Posts Tagged Cricket
I first went to the Oval in the summer of 1989 to watch the touring Aussies. I can’t remember the details, but I strongly suspect they ground us into the earth that day, as they spent most of the tour doing just that.
Most of my seats at the Oval down the years have been in the vicinity of the scoreboard in front of the gas holder on this picture. Perhaps my most abiding memory, however, is from seats close to the pavilion in 2005 against the Australians (yes, them again). As I gazed absent-mindly towards the dressing rooms and balconies before the day’s play began, I suddenly realised I was staring straight at Shane Warne.
And how exactly was the world’s greatest ever spin bowler breakfasting in the twilight of his international career? With at least four rounds of white toast and a bottle of Coca-Cola. At least he wasn’t texting at the time.
I’ve only been to Trent Bridge the once (for the 2010 one-dayer against Bangladesh pictured here). I spent a surprising proportion of my time idly wondering how I’d cope with working for Nottingham City Council (in that gorgeous grey building just there), sitting in window seat on the cricket-viewing side of the office… right behind the scoreboard on the second floor.
In this preposterous. entirely fictionalised world of mine, I did very, very little work during the summer and used up all the paper in the printers on the 9th floor.
Ian Botham is said to have described Derby’s County Ground as “the bane of any cricketer’s life”. I can only hope the adulterous, reactionary, self-important fool was rarely on England duty when his county sides played Derbyshire here.
This is not to question his absolute match-winning genius on the pitch. As he himself said (in response to a TV colleague gently pointing out his mis-pronunication of ‘marscapone’): “oh yeah? How many test wickets did you take?”.
Had I gone through with my threat/promise to scale the locked fences into the ground (it was the Australian winter and there were very few people around to let us in) she might have begun to question the wisdom of her decision.
In the end we (well, I) found someone to open up the ground’s museum (officially the DK Lillee Museum) for us to wander round. Just inside the entrance was a seat “for the wives to sit on”. Those crazy Australians…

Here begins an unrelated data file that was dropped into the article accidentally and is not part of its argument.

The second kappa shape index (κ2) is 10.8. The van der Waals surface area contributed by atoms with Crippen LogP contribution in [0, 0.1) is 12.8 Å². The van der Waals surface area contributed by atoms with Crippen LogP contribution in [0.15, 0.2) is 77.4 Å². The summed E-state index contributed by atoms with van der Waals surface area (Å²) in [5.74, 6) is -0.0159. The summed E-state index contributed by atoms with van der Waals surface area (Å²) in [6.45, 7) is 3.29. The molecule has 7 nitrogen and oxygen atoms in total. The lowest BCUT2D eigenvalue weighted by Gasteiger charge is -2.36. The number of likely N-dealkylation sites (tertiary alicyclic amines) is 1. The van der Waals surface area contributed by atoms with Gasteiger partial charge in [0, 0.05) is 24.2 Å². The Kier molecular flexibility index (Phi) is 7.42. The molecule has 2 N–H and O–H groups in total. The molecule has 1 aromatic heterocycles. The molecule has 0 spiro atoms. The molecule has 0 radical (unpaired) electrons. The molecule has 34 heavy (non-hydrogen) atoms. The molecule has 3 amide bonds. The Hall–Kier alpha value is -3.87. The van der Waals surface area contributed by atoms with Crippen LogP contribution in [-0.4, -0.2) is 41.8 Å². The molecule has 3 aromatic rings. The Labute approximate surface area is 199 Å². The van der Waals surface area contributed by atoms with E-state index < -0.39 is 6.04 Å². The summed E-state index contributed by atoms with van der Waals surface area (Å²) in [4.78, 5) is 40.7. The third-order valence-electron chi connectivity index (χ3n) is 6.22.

Anyway. This is a ground I’ve visited five times, three times for the cricket, and twice for music (the first of these was a fairly depressing experience which saw Oasis headline. My abiding memory is of plastic pint glasses full of urine being thrown around, which says it all. The second of these was much, much better).
As for the cricket, two of the three days were back-to-back during the Ashes series of 2005. On the first day me and my companion saw Ashley Giles’ ‘ball of the century’ and were inadvertently included in a promo for Channel 4’s coverage of the series, while on the second it rained most of the day: having bumped unexpectedly into a couple of other friends we spent most of the dry drinking expensive lager under dripping stands, later getting a part-refund on our tickets. And what, indeed, speaks of an English cricketing summer more than that eh?
This is the only place to begin, frankly. A small but perfectly formed venue for cricket, it’s quiet, pretty, and ideal for the English county game (ie. it’s not very big but that’s ok because there won’t be many people coming anyway).
Its size and setting means specatators are able to take a full 360 degree wander around the boundary, and it hasn’t been too sullied by the commercial side of the game: there’s invariably an ice cream van or two, perhaps a couple of burger stalls, and maybe a small rickety table selling cricketing memorabilia and/or second hand books. In short, just about the right amount of stuff you would want/need/feel able to put up with.
Derbyshire County Cricket Club stayed away from this venue for several years in the 1990s and early 2000s, but have recently (re)adopted it as their ‘on the road’ home venue for when they’re not playing at Derby’s County Ground (more on that later). In practice this means around one ‘proper’ county game and two or three limited overs games a year.
I have lots of fond memories of Queen’s Park, including being unable to find my way back to my Dad from out in the middle at the end of a tea break (in the days when spectators weren’t generally suspected of being terrorists), and, many years later, playing football on the same outfield with my Dad and my, then 18-month-old, firstborn. Speaking of which, the park itself also features plenty of places to explore and play; ideal for those with a slightly shorter attention span.